Plato, &c.

· 4 min read
Plato, &c.
Young Bakunin (1843).
By Blair Vidak.

Plato is normally regarded as an enemy of the anarchists. I suppose my own trajectory into anarchism has been highly unorthodox (having never been a trotskyist, I have duly been a member of a few trotskyist organisations, before finally shedding Libertarian Marxism altogether) so I was surprised to hear negative recollections of Plato reading from comrades.

If there is anything worth reading in Plato, it is actually within the much maligned _Republic_. It is true that Plato's text is primarily concerned with the quasi-theological deduction of an imagined perfect political State. However I would like to draw your attention to the very first book of the _Republic_. In it I think there is not very much Socrates is saying that would draw disagreement from my comrades:

Socrates Well; and has not the soul an end which nothing else can fulfil? for example, to superintend and command and deliberate and the like. Are not these functions proper to the soul, and can they rightly be assigned to any other?

Thrasymachus To no other.

And is not life to be reckoned among the ends of the soul?

Assuredly, he said.

And has not the soul an excellence also?


And can she or can she not fulfil her own ends when deprived of that excellence?

She cannot.

Then an evil soul must necessarily be an evil ruler and superintendent, and the good soul a good ruler?

Yes, necessarily.

And we have admitted that justice is the excellence of the soul, and injustice the defect of the soul?

That has been admitted.

Then the just soul and the just man will live well, and the unjust man will live ill?

That is what your argument proves.

And he who lives well is blessed and happy, and he who lives ill the reverse of happy?


Then the just is happy, and the unjust miserable?

So be it.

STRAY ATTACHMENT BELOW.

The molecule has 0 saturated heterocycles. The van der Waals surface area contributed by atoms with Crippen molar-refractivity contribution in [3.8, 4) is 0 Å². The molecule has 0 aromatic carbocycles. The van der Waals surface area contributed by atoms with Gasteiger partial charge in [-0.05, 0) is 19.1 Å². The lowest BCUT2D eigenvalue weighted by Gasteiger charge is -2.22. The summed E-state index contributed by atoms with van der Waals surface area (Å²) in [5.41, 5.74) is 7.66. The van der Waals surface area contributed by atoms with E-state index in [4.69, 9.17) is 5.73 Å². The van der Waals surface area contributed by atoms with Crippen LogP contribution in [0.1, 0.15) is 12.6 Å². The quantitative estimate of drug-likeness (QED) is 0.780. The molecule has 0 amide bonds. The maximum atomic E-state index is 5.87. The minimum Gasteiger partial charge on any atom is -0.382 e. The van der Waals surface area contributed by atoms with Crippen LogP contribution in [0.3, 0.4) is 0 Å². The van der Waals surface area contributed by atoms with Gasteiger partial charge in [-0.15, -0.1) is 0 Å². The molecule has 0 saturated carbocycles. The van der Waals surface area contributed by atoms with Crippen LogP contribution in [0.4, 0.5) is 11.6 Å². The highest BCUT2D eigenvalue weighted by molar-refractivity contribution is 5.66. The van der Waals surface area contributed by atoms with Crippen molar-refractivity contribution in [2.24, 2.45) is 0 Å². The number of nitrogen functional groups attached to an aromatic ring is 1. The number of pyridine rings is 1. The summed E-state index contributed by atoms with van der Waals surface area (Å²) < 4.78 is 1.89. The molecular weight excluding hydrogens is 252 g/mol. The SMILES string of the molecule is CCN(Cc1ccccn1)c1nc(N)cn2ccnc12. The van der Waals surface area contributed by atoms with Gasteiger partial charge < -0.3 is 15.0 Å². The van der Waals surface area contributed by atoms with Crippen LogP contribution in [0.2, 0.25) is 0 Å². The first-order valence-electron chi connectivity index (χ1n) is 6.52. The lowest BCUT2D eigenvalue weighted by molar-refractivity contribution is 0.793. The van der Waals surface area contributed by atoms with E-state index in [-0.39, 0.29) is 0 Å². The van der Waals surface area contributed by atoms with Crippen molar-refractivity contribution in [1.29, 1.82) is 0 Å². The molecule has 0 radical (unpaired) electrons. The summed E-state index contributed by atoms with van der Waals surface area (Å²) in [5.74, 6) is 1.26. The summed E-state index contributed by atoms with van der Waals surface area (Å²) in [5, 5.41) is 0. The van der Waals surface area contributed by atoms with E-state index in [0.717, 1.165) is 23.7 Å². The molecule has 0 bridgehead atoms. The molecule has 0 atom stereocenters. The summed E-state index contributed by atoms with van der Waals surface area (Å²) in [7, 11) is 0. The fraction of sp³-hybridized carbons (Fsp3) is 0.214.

But happiness and not misery is profitable.

Of course.

Then, my blessed Thrasymachus, injustice can never be more profitable than justice.

Indeed! I think Socrates and by implication Plato, have an attractive formal argument for the objectivity, or perhaps better rendered necessity that we should love just as against injustice--evil, badness--what-have-you.

Deep within the heart of every anarchist, I see much that is in accordance with this aspect of Platonist thought: its moral realism. That is, a Platonist would defend a worldview in which some moral facts are true. Put another way: Platonists would agree that there is a good life, and that that good life was able to be known by humans.

I see, perhaps, some among you who may shrink from what I am saying--classically, isn't the substance of Plato's imagined perfect political state completely tyrannical and autocratic?

I would respond like this--I feel like Plato asks the right question, but gets the answer completely wrong. Do not confuse what I am saying for a defence of autocratic, and really, Paternalistic city-states.

Marx versus Bakunin

I did decide to read some of the dialogue between Bakunin and Marx and Engels, in order to settle this question for myself, or, perhaps, just shed the light of accountability of own weakenesses as an anarchist. I decided, first of all, not to read Engels's provocative tract On Authority (Oct, 1872).